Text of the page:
Dos and Don’ts For Approaching the Publisher

This guide is a collection of experiences collected and sorted from many composers. It is made for novice or aspiring composers who want to get their music out in trailer & production music world. I am not saying that any of this is absolute way to do anything but all of these things helped me a lot so I’m hoping they’ll do the same for you. Enjoy!


1. Publisher research

Look around their catalog, ask around, see if your music fits their needs or their general vibe. You can learn A LOT by simply networking. Use social media channels. Most of the publishers are nice down-to-earth dudes and ladies who are hanging around with other musicians and composers in FB groups.  Various publishers are working with various agencies and studios. Some of them will one kind of need while others will do something completely different. Weight you options, find your strong suit and offer your music to publisher who is dealing in that kind of music and has right channels to push and distribute it.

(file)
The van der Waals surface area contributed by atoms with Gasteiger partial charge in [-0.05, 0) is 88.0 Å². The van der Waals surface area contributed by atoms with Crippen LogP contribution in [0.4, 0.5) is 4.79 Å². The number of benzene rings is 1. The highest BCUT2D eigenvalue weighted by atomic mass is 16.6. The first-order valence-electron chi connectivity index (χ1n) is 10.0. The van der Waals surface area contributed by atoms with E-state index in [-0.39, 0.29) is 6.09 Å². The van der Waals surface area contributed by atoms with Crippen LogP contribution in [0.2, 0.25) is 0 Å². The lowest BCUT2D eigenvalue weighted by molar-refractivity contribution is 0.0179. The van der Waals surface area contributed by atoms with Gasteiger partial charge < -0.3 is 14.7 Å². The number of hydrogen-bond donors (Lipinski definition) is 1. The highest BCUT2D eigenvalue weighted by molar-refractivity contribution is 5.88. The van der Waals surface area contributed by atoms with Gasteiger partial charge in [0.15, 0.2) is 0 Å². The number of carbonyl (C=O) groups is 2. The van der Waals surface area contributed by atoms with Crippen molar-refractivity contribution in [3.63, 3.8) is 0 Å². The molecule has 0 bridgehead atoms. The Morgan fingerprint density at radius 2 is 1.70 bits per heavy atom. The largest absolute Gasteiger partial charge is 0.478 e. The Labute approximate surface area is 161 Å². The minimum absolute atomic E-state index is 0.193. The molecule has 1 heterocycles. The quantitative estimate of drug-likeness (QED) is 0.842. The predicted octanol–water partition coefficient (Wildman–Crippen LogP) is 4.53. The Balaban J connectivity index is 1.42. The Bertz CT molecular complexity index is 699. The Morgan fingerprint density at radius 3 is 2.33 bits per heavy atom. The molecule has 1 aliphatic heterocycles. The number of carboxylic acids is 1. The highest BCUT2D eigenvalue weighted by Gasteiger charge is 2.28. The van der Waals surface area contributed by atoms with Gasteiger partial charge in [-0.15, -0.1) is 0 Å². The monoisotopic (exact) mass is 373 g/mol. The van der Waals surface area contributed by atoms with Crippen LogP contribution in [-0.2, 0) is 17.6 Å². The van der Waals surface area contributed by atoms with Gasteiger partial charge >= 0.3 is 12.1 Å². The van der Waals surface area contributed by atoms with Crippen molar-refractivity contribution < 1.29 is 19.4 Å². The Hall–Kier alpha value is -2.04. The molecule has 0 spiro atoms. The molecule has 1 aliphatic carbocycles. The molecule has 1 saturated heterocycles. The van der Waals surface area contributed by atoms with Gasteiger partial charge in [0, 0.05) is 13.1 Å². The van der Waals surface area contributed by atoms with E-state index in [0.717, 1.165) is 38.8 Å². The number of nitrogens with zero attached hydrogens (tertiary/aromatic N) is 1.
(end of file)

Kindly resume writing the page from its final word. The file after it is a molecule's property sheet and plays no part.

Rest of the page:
2. Keep it simple and to the point

Just like everyone nowadays, publishers and music supervisors are extremely busy people. Professional music pitching and distribution work is a ruthless jungle where you have to act super fast in order to secure best placements. I know the dream of every composer is just to compose music and make living doing it but in order to be a part of the system you gotta understand how system works. That being said keep your emails and introductions short and to the point!

Here’s a nice example of an email I want to send to an imaginary publisher named John Smith because I want to become a part of his label called “Big Hit Trailers“.